Suspicion of Shots: Examining the Relationship Between the State, Society, and Health in India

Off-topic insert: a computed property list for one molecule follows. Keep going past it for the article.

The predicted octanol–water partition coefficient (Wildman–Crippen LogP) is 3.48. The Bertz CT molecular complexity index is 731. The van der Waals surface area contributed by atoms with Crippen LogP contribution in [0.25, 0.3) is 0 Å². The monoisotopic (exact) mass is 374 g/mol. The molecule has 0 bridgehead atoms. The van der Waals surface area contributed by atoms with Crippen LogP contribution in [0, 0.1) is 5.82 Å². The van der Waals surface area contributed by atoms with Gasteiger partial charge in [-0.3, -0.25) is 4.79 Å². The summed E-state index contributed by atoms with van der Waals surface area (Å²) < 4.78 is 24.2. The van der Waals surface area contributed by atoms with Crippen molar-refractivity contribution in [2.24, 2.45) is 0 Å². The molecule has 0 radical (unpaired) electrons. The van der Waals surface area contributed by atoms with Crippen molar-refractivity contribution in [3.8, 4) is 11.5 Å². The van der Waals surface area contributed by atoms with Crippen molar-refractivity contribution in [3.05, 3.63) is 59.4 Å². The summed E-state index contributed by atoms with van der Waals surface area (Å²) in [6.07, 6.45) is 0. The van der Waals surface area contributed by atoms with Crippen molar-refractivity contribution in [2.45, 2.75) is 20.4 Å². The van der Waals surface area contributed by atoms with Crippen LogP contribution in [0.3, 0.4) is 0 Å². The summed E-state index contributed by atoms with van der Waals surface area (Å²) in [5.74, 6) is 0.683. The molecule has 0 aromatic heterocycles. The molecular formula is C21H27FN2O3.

In India, the need to strengthen and integrate the overall healthcare system has been a a long acknowledged issue, but little has been done to address Indians deep-rooted sense of mistrust of the state which hinders cohesive health initiatives. India’s health system is characterized by an bureaucratic-heavy framework, which manifests in a multifaceted and complex government health system. I hope to account for how coercion, corruption, poor implementation, and unreliability built the sense of mistrust that exists between individuals and the state, tracing from the colonial efforts at smallpox vaccination to today. By unpacking the components of mistrust that exist, I hope to uncover reasons for the mix of healthcare successes and failures in India. How does this history of mistrust inform people’s interactions with the healthcare system? I will be focusing on two programs: the Integrated Child Development Service (ICDS) and the National Rural Health Mission (NRHM). The ICDS, created in 1975 to improve childhood development and women’s health via community-level mobilization, has been chronically underfunded and poorly managed, and now only functions properly with NGO supervision. The second, the National Rural Health Mission (NRHM), has been cited as the biggest (and most ambitious) attempt to improve access, equity, quality, accountability and effectiveness of public health services. The program is the model for the National Health Mission, which aims to extend services to all Indians in the next five years. What factors play into making a program accessible and palatable by the public? Why is the NRHM more successful and more widely supported than previous horizontal health programs in India? Is it a difference in ownership of implementation? Its structure? What makes one fuel a healthcare overhaul for the country while the other falls into disrepair? Global pressure? What makes certain programs susceptible to corruption and mismanagement? Underlying all of these questions about the contemporary health system in India will be: how has the past relationships between the state and the individual influenced the interactions in healthcare today?